Cut-out graphics for cut-out show

Visitors to Tate Modern can’t fail to miss the subject of the gallery’s latest blockbuster thanks to some supergraphics created by Cartlidge Levene. A timelapse film shows how the studio’s largest signage to date was applied to the gallery for the Matisse Cut-Outs exhibition – while Ian Cartlidge explains how they did it

Visitors to Tate Modern can’t fail to miss the subject of the gallery’s latest blockbuster thanks to some supergraphics created by Cartlidge Levene. A timelapse film shows how the studio’s largest signage to date was applied to the gallery for the Matisse Cut-Outs exhibition – while Ian Cartlidge explains how they made it…

Henri Matisse’s ‘cut-outs’, created during the last years of his life, have been brought together in London for the first time in fifty years. Cut from coloured and painted-over paper, the work has a playful, child-like quality but was derived from a process Matisse created due to his failing health. His assistants helped him orientate the large sheets and, having cut out the shapes he wanted, they would then pin them to the walls of his studio at his direction.

In addition to the huge wall pieces in Tate Modern’s new show, which include designs made for stained glass, a stand-out exhibit is the full series of pages Matisse created for his 1947 book of prints entitled Jazz; an entire edition of which is laid out, complete with hand-painted text by the artist.

And while Matisse used scissors to cut shapes out of huge, unweildy sheets of paper, Cartlidge Levene had an even larger task on their hands in manoeuvering several oversized pieces of vinyl into position both outside and inside the gallery.

A particularly nice touch is that the vinyl itself is specially made to stick to brickwork – even up close it resembles paintwork.

“The brief was to design ‘on-site presence’ graphics that leave visitors in no doubt that Matisse Cut-Outs is a show not to be missed!,” says Ian Cartlidge.

“This provided a rare opportunity to use the brick elevation as a giant canvas. Normally the artists’ names are contained in the lightboxes above the entrances – we wanted it to appear as if Matisse Cut-Outs had exploded out of the lightbox and invaded the elevation above.”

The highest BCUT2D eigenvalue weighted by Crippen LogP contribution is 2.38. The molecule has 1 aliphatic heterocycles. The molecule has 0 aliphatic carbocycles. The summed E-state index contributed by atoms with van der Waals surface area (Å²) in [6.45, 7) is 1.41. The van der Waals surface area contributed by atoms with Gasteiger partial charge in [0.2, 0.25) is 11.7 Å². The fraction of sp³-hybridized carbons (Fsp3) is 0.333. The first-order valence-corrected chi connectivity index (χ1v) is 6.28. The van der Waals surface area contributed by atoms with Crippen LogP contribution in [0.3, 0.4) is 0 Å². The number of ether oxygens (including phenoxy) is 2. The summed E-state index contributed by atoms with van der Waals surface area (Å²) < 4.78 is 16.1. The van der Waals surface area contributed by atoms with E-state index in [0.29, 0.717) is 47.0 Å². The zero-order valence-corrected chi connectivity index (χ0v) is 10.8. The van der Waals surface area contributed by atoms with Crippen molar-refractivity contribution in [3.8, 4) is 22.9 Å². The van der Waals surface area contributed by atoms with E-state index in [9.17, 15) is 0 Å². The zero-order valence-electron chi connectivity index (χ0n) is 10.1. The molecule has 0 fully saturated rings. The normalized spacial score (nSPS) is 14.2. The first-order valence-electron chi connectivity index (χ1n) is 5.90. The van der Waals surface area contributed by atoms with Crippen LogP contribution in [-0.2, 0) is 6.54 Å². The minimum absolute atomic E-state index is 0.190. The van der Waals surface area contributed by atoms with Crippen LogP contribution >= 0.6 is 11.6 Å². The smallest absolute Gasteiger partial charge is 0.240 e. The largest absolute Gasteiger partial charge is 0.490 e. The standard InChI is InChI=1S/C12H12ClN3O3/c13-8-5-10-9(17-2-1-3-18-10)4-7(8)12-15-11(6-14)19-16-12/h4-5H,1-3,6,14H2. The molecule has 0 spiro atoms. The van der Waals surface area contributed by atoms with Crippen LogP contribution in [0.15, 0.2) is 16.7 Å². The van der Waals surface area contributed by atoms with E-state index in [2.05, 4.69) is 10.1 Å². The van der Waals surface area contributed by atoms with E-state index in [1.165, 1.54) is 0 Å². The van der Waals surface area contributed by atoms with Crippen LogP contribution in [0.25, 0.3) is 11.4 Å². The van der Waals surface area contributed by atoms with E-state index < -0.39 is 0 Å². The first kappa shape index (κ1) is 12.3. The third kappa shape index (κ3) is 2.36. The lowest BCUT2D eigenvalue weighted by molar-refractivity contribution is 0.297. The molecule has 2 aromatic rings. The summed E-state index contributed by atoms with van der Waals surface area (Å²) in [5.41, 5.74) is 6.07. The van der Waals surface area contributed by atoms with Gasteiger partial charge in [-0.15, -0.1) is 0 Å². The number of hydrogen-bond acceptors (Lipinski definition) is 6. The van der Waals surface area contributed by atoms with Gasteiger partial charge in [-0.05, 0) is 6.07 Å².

But with a project of this scale, how does everything get worked out prior to installation? “We initially designed the graphic onto photos, then we transferred these to scale drawings of the elevations,” says Cartlidge. “Then came the setting-out. We would normally provide a setting-out document plus a briefing on-site.

“The ‘setting-out’ document was straightforward but the on-site briefing was a little more challenging – we couldn’t exactly mark out the data on the walls as we couldn’t even reach the lowest part of the graphic. The key was determining the start point for each graphic element – tricky as everything is on angles.

“As we couldn’t get up to measure, we used the reliable measuring increment of the brick grid. We translated our dimensions to ‘numbers of bricks’ and gave these instructions to the installation crew high up on the cherry picker – it worked out well!”

While on-site Cartlidge Levene also made a timelapse film of the installation of the graphics which appear over the west entrance to Tate Modern. In the clip below, once the vinyl is applied one of the workmen can be seen ‘pushing’ it onto the bricks which provides the ‘painted on’ effect.

Following the film are a few more images of the work close up. The three supergraphics were created by Cartlidge Levene, while all the Matisse exhibition graphics are by Tate.

Matisse: Cut-Outs is at Tate Modern until September 7. See tate.org.uk.

The main riverside entrance to Tate Modern

Inside the Turbine Hall

Above the west entrance to the gallery

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